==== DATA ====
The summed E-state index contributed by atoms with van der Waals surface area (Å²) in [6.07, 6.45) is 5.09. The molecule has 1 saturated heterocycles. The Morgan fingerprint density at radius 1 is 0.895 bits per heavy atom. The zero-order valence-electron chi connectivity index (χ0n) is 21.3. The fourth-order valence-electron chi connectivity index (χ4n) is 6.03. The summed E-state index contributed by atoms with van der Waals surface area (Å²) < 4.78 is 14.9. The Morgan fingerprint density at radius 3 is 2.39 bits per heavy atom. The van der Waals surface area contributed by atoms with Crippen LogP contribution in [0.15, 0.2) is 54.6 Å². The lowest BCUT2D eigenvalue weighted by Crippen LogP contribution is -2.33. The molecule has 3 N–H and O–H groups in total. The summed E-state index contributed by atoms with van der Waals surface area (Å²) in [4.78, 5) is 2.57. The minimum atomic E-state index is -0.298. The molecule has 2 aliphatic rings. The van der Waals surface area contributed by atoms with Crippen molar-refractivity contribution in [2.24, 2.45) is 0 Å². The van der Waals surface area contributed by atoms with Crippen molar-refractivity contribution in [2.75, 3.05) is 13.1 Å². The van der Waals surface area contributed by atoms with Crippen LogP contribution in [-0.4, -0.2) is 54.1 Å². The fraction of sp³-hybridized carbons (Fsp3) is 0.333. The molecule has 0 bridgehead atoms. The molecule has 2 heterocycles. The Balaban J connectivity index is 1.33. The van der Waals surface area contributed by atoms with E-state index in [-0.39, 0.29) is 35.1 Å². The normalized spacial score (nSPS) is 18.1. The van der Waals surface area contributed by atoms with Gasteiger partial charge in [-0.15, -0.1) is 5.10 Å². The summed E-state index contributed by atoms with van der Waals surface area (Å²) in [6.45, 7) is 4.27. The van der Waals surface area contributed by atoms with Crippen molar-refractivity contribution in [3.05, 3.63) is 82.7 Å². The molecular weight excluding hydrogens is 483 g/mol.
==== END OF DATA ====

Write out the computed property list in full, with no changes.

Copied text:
The summed E-state index contributed by atoms with van der Waals surface area (Å²) in [6.07, 6.45) is 5.09. The molecule has 1 saturated heterocycles. The Morgan fingerprint density at radius 1 is 0.895 bits per heavy atom. The zero-order valence-electron chi connectivity index (χ0n) is 21.3. The fourth-order valence-electron chi connectivity index (χ4n) is 6.03. The summed E-state index contributed by atoms with van der Waals surface area (Å²) < 4.78 is 14.9. The Morgan fingerprint density at radius 3 is 2.39 bits per heavy atom. The van der Waals surface area contributed by atoms with Crippen LogP contribution in [0.15, 0.2) is 54.6 Å². The lowest BCUT2D eigenvalue weighted by Crippen LogP contribution is -2.33. The molecule has 3 N–H and O–H groups in total. The summed E-state index contributed by atoms with van der Waals surface area (Å²) in [4.78, 5) is 2.57. The minimum atomic E-state index is -0.298. The molecule has 2 aliphatic rings. The van der Waals surface area contributed by atoms with Crippen molar-refractivity contribution in [2.24, 2.45) is 0 Å². The van der Waals surface area contributed by atoms with Crippen molar-refractivity contribution in [2.75, 3.05) is 13.1 Å². The van der Waals surface area contributed by atoms with Crippen LogP contribution in [-0.4, -0.2) is 54.1 Å². The fraction of sp³-hybridized carbons (Fsp3) is 0.333. The molecule has 0 bridgehead atoms. The molecule has 2 heterocycles. The Balaban J connectivity index is 1.33. The van der Waals surface area contributed by atoms with E-state index in [-0.39, 0.29) is 35.1 Å². The normalized spacial score (nSPS) is 18.1. The van der Waals surface area contributed by atoms with Gasteiger partial charge in [-0.15, -0.1) is 5.10 Å². The summed E-state index contributed by atoms with van der Waals surface area (Å²) in [6.45, 7) is 4.27. The van der Waals surface area contributed by atoms with Crippen molar-refractivity contribution in [3.05, 3.63) is 82.7 Å². The molecular weight excluding hydrogens is 483 g/mol.